Joanne Shetler was a translator with Wycliffe, working among the Balangao people in the Philippines. In her book, And the Word Came with Power, she records how excited her main informant became to find a genealogy in the Gospels, going all the way back to the beginning of the world. To them it was a powerful argument for the truth of the Bible; their own creation myths did not list the names of the ancestors. I am also involved in Bible translation, in Tanna, Vanuatu. I have found that in this animistic culture it is essential to reiterate again and again that the Bible is historical fact, that Christ is a historical figure with a history. The genealogies of Genesis, Matthew and Luke really bring that home.
Visiting Sheffield, Tasmania, famous for its murals, with my husband, one in particular attracted us. It said:
‘When the ground is covered with snow I do build a big fire, open my door, seat myself very quietly in front of the blazing logs, and presently they come in one by one, the wild animals, without their usual fear of man or one another, and share with me in stillness the grateful warmth. By Gustav Weindorfer, 1918.’
It is amazing that animals would come into a man-made environment and dwell with each other and man in absolute harmony. Although this is phenomenal, the miracle that occurred on Noah’s Ark is even more so:
Pairs of clean and unclean animals, of birds and of all creatures that move along the ground, male and female, came to Noah and entered the ark, as God had commanded Noah. Genesis 7:8-9.
It is also a reminder of God’s care of his creatures (Luke 12:6-7).
I’ve been interested in dinosaurs for about 20 years and thoroughly enjoy every article that Creation puts out on them. I was surprised to learn of the Ica Stones in your article on pterosaurs and American Indians (24(2):28-32). While I believe that man and dinosaur definitely once co-existed, the photograph that went with the article appears to suggest that the stones are fake. I notice they show an outdated version of a sauropod with a vertical neck and drooping tail (something the animal could never have had—it would have fallen over). The T. rex and Stegosaurus also appear to have the same drooping tail problem. Thanks for a great read though!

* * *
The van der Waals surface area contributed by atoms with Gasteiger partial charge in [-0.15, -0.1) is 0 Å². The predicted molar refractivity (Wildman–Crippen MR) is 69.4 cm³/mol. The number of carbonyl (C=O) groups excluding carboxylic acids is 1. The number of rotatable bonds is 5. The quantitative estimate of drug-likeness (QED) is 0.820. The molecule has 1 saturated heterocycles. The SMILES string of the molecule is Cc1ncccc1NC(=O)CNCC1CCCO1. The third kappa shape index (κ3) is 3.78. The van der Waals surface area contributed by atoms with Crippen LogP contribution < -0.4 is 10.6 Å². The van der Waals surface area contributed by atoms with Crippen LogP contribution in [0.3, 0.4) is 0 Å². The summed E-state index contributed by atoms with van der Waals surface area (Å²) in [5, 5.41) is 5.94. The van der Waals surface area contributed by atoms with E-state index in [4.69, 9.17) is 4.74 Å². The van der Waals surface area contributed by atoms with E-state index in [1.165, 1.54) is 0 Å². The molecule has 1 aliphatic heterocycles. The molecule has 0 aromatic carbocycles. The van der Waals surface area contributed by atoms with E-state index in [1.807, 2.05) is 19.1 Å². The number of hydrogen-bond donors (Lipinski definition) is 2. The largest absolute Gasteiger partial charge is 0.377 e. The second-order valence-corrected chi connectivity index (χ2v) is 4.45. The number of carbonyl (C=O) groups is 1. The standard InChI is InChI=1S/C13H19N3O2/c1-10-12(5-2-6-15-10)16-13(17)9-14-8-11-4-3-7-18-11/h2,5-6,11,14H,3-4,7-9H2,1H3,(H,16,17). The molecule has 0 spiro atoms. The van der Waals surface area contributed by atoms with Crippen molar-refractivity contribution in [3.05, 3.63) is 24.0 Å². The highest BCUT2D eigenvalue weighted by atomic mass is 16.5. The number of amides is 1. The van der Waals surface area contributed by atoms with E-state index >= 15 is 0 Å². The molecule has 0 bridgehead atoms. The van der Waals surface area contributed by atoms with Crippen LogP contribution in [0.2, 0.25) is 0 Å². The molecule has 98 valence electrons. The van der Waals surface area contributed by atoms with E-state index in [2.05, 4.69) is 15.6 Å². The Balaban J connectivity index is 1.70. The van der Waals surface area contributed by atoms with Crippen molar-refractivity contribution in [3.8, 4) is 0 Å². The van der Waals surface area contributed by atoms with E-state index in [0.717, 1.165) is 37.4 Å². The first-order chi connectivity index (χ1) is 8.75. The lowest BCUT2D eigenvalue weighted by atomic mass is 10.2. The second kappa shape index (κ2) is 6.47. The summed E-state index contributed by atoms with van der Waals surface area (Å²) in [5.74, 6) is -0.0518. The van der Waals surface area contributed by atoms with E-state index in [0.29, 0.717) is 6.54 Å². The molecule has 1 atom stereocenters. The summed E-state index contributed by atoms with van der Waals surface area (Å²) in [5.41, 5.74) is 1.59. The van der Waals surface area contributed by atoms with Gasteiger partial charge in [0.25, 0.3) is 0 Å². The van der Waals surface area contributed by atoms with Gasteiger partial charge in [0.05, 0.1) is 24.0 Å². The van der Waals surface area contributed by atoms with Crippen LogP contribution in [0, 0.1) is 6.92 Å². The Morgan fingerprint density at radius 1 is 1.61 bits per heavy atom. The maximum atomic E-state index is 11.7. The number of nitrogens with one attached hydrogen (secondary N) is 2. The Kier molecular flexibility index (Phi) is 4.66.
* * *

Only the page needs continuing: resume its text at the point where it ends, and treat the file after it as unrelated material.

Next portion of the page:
New South Wales, Australia.
I don’t understand how the reader (24(2):4) who disliked the Rape and Evolution article (23(4):50-53) could have formed that impression. As a long-standing reader, it was one of my all-time favourites.
I believe the interviewer was being like a Greek unto a Greek and was properly using his intellect to counter the vein of argument. The interviewee was obviously impressed with the dialogue and I am sure that he walked away considering the powerful dialogue and case for the faith more than he would have otherwise.
I gave a church member some creation videos and that magazine issue. After reading and viewing everything, his first comment to me was, ‘That interview regarding rape was incredible.’
I really appreciated the article by Jonathan Sarfati regarding the arguments that creationists should not use any more when presenting evidence for Creation (24(2):20-24). It is high time we realised the difference between scientific creation evidence and theories (which may very possibly need to be modified or discarded) and the truth revealed in Scripture. When we give creation science the authority that belongs only to Scripture, we have fallen into the same danger as compromisers such as so-called ‘progressive creationists’. When we are too reluctant to let go of out-of-date arguments, we are going wrong in four ways. First, we betray a wrong understanding of the relationship between science and the Bible. Second, we are in danger of putting useless apologetics tools into the hands of the layman seeking to witness to his neighbour. Third, we are not presenting the truth, but are speaking the dubious, or possibly the untrue. Finally, we are actually doing a great disservice to the Biblical creationist cause. Thank you very much, Dr Sarfati!